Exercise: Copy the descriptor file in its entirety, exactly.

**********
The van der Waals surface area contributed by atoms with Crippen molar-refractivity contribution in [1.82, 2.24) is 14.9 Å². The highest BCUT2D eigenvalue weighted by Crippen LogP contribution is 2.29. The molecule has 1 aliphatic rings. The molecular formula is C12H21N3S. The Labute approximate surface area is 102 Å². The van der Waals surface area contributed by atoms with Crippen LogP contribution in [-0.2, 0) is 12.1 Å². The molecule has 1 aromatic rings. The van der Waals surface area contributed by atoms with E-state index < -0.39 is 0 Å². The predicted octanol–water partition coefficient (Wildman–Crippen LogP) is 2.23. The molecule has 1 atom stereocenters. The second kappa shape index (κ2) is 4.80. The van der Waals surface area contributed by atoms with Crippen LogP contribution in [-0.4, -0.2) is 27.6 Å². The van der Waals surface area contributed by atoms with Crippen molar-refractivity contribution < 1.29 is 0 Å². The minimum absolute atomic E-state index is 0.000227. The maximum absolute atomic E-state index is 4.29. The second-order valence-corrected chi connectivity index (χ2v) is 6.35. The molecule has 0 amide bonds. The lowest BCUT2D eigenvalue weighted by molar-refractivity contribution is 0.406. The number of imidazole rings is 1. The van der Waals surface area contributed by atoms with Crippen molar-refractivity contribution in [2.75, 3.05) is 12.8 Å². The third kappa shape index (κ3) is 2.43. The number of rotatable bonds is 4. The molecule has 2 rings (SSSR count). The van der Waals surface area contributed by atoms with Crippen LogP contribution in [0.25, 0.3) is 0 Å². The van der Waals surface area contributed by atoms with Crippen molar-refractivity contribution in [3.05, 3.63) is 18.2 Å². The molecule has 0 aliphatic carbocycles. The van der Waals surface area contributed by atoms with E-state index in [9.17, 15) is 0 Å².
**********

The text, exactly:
The van der Waals surface area contributed by atoms with Crippen molar-refractivity contribution in [1.82, 2.24) is 14.9 Å². The highest BCUT2D eigenvalue weighted by Crippen LogP contribution is 2.29. The molecule has 1 aliphatic rings. The molecular formula is C12H21N3S. The Labute approximate surface area is 102 Å². The van der Waals surface area contributed by atoms with Crippen LogP contribution in [-0.2, 0) is 12.1 Å². The molecule has 1 aromatic rings. The van der Waals surface area contributed by atoms with E-state index < -0.39 is 0 Å². The predicted octanol–water partition coefficient (Wildman–Crippen LogP) is 2.23. The molecule has 1 atom stereocenters. The second kappa shape index (κ2) is 4.80. The van der Waals surface area contributed by atoms with Crippen LogP contribution in [-0.4, -0.2) is 27.6 Å². The van der Waals surface area contributed by atoms with Crippen molar-refractivity contribution < 1.29 is 0 Å². The minimum absolute atomic E-state index is 0.000227. The maximum absolute atomic E-state index is 4.29. The second-order valence-corrected chi connectivity index (χ2v) is 6.35. The molecule has 0 amide bonds. The lowest BCUT2D eigenvalue weighted by molar-refractivity contribution is 0.406. The number of imidazole rings is 1. The van der Waals surface area contributed by atoms with Crippen molar-refractivity contribution in [2.75, 3.05) is 12.8 Å². The third kappa shape index (κ3) is 2.43. The number of rotatable bonds is 4. The molecule has 2 rings (SSSR count). The van der Waals surface area contributed by atoms with Crippen LogP contribution in [0.25, 0.3) is 0 Å². The van der Waals surface area contributed by atoms with Crippen molar-refractivity contribution in [3.05, 3.63) is 18.2 Å². The molecule has 0 aliphatic carbocycles. The van der Waals surface area contributed by atoms with E-state index in [9.17, 15) is 0 Å².